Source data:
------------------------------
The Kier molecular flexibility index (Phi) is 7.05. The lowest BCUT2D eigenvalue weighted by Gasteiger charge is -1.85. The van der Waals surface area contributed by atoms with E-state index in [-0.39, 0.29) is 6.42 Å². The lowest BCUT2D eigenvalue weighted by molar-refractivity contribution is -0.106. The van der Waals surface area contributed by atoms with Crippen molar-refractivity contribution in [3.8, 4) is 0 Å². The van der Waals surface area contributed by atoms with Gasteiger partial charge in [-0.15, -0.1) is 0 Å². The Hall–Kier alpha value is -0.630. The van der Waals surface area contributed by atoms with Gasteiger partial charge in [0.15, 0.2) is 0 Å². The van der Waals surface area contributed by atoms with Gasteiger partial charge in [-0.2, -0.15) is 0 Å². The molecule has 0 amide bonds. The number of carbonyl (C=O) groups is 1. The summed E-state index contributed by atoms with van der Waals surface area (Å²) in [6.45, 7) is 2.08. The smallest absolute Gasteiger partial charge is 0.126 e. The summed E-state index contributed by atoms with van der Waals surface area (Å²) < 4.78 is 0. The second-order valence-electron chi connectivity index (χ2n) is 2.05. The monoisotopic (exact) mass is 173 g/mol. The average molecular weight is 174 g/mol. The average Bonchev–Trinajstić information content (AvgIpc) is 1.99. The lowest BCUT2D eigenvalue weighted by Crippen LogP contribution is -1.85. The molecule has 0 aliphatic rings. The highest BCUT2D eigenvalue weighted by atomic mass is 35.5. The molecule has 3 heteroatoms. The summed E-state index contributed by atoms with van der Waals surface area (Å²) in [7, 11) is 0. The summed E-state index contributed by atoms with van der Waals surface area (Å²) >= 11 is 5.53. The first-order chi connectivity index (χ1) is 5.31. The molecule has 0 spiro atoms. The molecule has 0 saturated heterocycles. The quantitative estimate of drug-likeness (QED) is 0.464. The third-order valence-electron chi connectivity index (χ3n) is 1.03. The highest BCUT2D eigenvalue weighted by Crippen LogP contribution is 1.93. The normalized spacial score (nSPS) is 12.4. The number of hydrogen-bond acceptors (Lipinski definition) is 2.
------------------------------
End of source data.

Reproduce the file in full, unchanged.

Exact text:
The Kier molecular flexibility index (Phi) is 7.05. The lowest BCUT2D eigenvalue weighted by Gasteiger charge is -1.85. The van der Waals surface area contributed by atoms with E-state index in [-0.39, 0.29) is 6.42 Å². The lowest BCUT2D eigenvalue weighted by molar-refractivity contribution is -0.106. The van der Waals surface area contributed by atoms with Crippen molar-refractivity contribution in [3.8, 4) is 0 Å². The van der Waals surface area contributed by atoms with Gasteiger partial charge in [-0.15, -0.1) is 0 Å². The Hall–Kier alpha value is -0.630. The van der Waals surface area contributed by atoms with Gasteiger partial charge in [0.15, 0.2) is 0 Å². The van der Waals surface area contributed by atoms with Gasteiger partial charge in [-0.2, -0.15) is 0 Å². The molecule has 0 amide bonds. The number of carbonyl (C=O) groups is 1. The summed E-state index contributed by atoms with van der Waals surface area (Å²) in [6.45, 7) is 2.08. The smallest absolute Gasteiger partial charge is 0.126 e. The summed E-state index contributed by atoms with van der Waals surface area (Å²) < 4.78 is 0. The second-order valence-electron chi connectivity index (χ2n) is 2.05. The monoisotopic (exact) mass is 173 g/mol. The average molecular weight is 174 g/mol. The average Bonchev–Trinajstić information content (AvgIpc) is 1.99. The lowest BCUT2D eigenvalue weighted by Crippen LogP contribution is -1.85. The molecule has 0 aliphatic rings. The highest BCUT2D eigenvalue weighted by atomic mass is 35.5. The molecule has 3 heteroatoms. The summed E-state index contributed by atoms with van der Waals surface area (Å²) in [7, 11) is 0. The summed E-state index contributed by atoms with van der Waals surface area (Å²) >= 11 is 5.53. The first-order chi connectivity index (χ1) is 5.31. The molecule has 0 spiro atoms. The molecule has 0 saturated heterocycles. The quantitative estimate of drug-likeness (QED) is 0.464. The third-order valence-electron chi connectivity index (χ3n) is 1.03. The highest BCUT2D eigenvalue weighted by Crippen LogP contribution is 1.93. The normalized spacial score (nSPS) is 12.4. The number of hydrogen-bond acceptors (Lipinski definition) is 2.